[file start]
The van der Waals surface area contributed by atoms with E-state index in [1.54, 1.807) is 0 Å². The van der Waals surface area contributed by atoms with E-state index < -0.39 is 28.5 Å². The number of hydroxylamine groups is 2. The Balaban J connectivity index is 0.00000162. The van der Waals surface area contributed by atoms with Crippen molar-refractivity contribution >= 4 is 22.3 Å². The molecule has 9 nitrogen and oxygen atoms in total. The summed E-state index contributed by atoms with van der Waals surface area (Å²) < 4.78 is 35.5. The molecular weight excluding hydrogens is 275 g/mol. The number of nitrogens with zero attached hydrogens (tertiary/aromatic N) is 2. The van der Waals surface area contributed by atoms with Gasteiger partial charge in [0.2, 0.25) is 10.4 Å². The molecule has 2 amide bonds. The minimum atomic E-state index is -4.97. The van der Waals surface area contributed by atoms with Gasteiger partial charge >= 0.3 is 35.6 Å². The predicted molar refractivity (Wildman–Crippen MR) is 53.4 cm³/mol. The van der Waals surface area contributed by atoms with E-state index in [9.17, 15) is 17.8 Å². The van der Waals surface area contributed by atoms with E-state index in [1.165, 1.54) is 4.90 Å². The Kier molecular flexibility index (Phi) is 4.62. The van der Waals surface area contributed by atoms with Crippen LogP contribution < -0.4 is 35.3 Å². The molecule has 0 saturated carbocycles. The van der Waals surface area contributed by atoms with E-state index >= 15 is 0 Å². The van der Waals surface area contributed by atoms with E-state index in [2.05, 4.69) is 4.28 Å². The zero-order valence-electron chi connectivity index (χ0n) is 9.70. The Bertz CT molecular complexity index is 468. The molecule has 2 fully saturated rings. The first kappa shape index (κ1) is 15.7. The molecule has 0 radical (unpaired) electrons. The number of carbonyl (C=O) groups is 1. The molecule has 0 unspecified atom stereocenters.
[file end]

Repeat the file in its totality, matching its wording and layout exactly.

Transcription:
The van der Waals surface area contributed by atoms with E-state index in [1.54, 1.807) is 0 Å². The van der Waals surface area contributed by atoms with E-state index < -0.39 is 28.5 Å². The number of hydroxylamine groups is 2. The Balaban J connectivity index is 0.00000162. The van der Waals surface area contributed by atoms with Crippen molar-refractivity contribution >= 4 is 22.3 Å². The molecule has 9 nitrogen and oxygen atoms in total. The summed E-state index contributed by atoms with van der Waals surface area (Å²) < 4.78 is 35.5. The molecular weight excluding hydrogens is 275 g/mol. The number of nitrogens with zero attached hydrogens (tertiary/aromatic N) is 2. The van der Waals surface area contributed by atoms with Gasteiger partial charge in [0.2, 0.25) is 10.4 Å². The molecule has 2 amide bonds. The minimum atomic E-state index is -4.97. The van der Waals surface area contributed by atoms with Gasteiger partial charge >= 0.3 is 35.6 Å². The predicted molar refractivity (Wildman–Crippen MR) is 53.4 cm³/mol. The van der Waals surface area contributed by atoms with E-state index in [9.17, 15) is 17.8 Å². The van der Waals surface area contributed by atoms with E-state index in [1.165, 1.54) is 4.90 Å². The Kier molecular flexibility index (Phi) is 4.62. The van der Waals surface area contributed by atoms with Crippen LogP contribution < -0.4 is 35.3 Å². The molecule has 0 saturated carbocycles. The van der Waals surface area contributed by atoms with E-state index >= 15 is 0 Å². The van der Waals surface area contributed by atoms with E-state index in [2.05, 4.69) is 4.28 Å². The zero-order valence-electron chi connectivity index (χ0n) is 9.70. The Bertz CT molecular complexity index is 468. The molecule has 2 fully saturated rings. The first kappa shape index (κ1) is 15.7. The molecule has 0 radical (unpaired) electrons. The number of carbonyl (C=O) groups is 1. The molecule has 0 unspecified atom stereocenters.